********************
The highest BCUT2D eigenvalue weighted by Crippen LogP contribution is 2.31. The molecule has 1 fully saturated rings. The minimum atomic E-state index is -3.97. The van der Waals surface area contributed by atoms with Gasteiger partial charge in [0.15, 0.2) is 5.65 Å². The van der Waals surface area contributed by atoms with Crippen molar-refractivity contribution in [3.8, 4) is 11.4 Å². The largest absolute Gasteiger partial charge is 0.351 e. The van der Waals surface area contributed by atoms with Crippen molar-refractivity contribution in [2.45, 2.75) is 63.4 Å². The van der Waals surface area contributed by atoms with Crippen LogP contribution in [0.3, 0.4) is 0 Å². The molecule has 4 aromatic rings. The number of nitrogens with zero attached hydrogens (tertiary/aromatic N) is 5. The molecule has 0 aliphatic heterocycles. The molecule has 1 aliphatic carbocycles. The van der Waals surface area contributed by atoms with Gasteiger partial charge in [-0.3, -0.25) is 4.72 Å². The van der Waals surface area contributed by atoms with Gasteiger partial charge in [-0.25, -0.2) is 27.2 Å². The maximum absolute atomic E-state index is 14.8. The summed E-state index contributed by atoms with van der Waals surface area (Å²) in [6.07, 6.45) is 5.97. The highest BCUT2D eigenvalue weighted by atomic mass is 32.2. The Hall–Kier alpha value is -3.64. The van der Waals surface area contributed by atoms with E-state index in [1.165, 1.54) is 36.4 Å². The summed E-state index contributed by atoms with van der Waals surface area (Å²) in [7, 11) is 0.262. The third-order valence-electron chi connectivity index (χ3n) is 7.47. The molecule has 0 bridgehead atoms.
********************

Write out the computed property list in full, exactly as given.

The highest BCUT2D eigenvalue weighted by Crippen LogP contribution is 2.31. The molecule has 1 fully saturated rings. The minimum atomic E-state index is -3.97. The van der Waals surface area contributed by atoms with Gasteiger partial charge in [0.15, 0.2) is 5.65 Å². The van der Waals surface area contributed by atoms with Crippen molar-refractivity contribution in [3.8, 4) is 11.4 Å². The largest absolute Gasteiger partial charge is 0.351 e. The van der Waals surface area contributed by atoms with Crippen molar-refractivity contribution in [2.45, 2.75) is 63.4 Å². The van der Waals surface area contributed by atoms with Crippen LogP contribution in [0.3, 0.4) is 0 Å². The molecule has 4 aromatic rings. The number of nitrogens with zero attached hydrogens (tertiary/aromatic N) is 5. The molecule has 0 aliphatic heterocycles. The molecule has 1 aliphatic carbocycles. The van der Waals surface area contributed by atoms with Gasteiger partial charge in [-0.3, -0.25) is 4.72 Å². The van der Waals surface area contributed by atoms with Gasteiger partial charge in [-0.25, -0.2) is 27.2 Å². The maximum absolute atomic E-state index is 14.8. The summed E-state index contributed by atoms with van der Waals surface area (Å²) in [6.07, 6.45) is 5.97. The highest BCUT2D eigenvalue weighted by atomic mass is 32.2. The Hall–Kier alpha value is -3.64. The van der Waals surface area contributed by atoms with E-state index in [1.165, 1.54) is 36.4 Å². The summed E-state index contributed by atoms with van der Waals surface area (Å²) in [7, 11) is 0.262. The third-order valence-electron chi connectivity index (χ3n) is 7.47. The molecule has 0 bridgehead atoms.